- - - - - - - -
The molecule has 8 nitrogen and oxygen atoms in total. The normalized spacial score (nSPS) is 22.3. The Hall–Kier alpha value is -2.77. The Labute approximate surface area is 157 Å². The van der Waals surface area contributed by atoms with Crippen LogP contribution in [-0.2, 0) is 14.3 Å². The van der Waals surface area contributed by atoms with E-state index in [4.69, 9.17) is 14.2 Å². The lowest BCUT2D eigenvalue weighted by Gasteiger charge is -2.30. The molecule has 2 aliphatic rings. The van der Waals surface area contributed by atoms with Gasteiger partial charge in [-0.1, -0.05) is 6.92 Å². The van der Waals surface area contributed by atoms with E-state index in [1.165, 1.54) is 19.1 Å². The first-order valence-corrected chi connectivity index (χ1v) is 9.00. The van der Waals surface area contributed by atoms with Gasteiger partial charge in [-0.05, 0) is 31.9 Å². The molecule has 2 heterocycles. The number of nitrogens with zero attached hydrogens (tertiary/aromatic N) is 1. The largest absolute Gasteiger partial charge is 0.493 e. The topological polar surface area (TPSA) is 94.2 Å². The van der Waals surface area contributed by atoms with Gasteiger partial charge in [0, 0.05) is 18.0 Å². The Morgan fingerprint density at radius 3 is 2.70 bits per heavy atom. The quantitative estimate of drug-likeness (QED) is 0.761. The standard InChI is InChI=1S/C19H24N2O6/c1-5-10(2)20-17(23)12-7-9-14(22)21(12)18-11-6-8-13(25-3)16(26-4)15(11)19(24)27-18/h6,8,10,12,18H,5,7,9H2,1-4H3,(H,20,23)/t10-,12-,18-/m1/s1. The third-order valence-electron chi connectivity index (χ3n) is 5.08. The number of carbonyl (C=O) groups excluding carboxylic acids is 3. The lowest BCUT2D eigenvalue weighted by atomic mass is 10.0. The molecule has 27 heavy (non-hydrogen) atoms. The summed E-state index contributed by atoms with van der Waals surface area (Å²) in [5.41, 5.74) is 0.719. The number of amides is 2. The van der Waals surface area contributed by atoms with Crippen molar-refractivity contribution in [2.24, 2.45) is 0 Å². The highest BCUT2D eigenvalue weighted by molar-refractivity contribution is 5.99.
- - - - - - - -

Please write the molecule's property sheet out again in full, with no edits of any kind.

The molecule has 8 nitrogen and oxygen atoms in total. The normalized spacial score (nSPS) is 22.3. The Hall–Kier alpha value is -2.77. The Labute approximate surface area is 157 Å². The van der Waals surface area contributed by atoms with Crippen LogP contribution in [-0.2, 0) is 14.3 Å². The van der Waals surface area contributed by atoms with E-state index in [4.69, 9.17) is 14.2 Å². The lowest BCUT2D eigenvalue weighted by Gasteiger charge is -2.30. The molecule has 2 aliphatic rings. The van der Waals surface area contributed by atoms with Gasteiger partial charge in [-0.1, -0.05) is 6.92 Å². The van der Waals surface area contributed by atoms with E-state index in [1.165, 1.54) is 19.1 Å². The first-order valence-corrected chi connectivity index (χ1v) is 9.00. The van der Waals surface area contributed by atoms with Gasteiger partial charge in [-0.05, 0) is 31.9 Å². The molecule has 2 heterocycles. The number of nitrogens with zero attached hydrogens (tertiary/aromatic N) is 1. The largest absolute Gasteiger partial charge is 0.493 e. The topological polar surface area (TPSA) is 94.2 Å². The van der Waals surface area contributed by atoms with Gasteiger partial charge in [0, 0.05) is 18.0 Å². The Morgan fingerprint density at radius 3 is 2.70 bits per heavy atom. The quantitative estimate of drug-likeness (QED) is 0.761. The standard InChI is InChI=1S/C19H24N2O6/c1-5-10(2)20-17(23)12-7-9-14(22)21(12)18-11-6-8-13(25-3)16(26-4)15(11)19(24)27-18/h6,8,10,12,18H,5,7,9H2,1-4H3,(H,20,23)/t10-,12-,18-/m1/s1. The third-order valence-electron chi connectivity index (χ3n) is 5.08. The number of carbonyl (C=O) groups excluding carboxylic acids is 3. The lowest BCUT2D eigenvalue weighted by atomic mass is 10.0. The molecule has 27 heavy (non-hydrogen) atoms. The summed E-state index contributed by atoms with van der Waals surface area (Å²) in [5.41, 5.74) is 0.719. The number of amides is 2. The van der Waals surface area contributed by atoms with Crippen molar-refractivity contribution in [2.24, 2.45) is 0 Å². The highest BCUT2D eigenvalue weighted by molar-refractivity contribution is 5.99.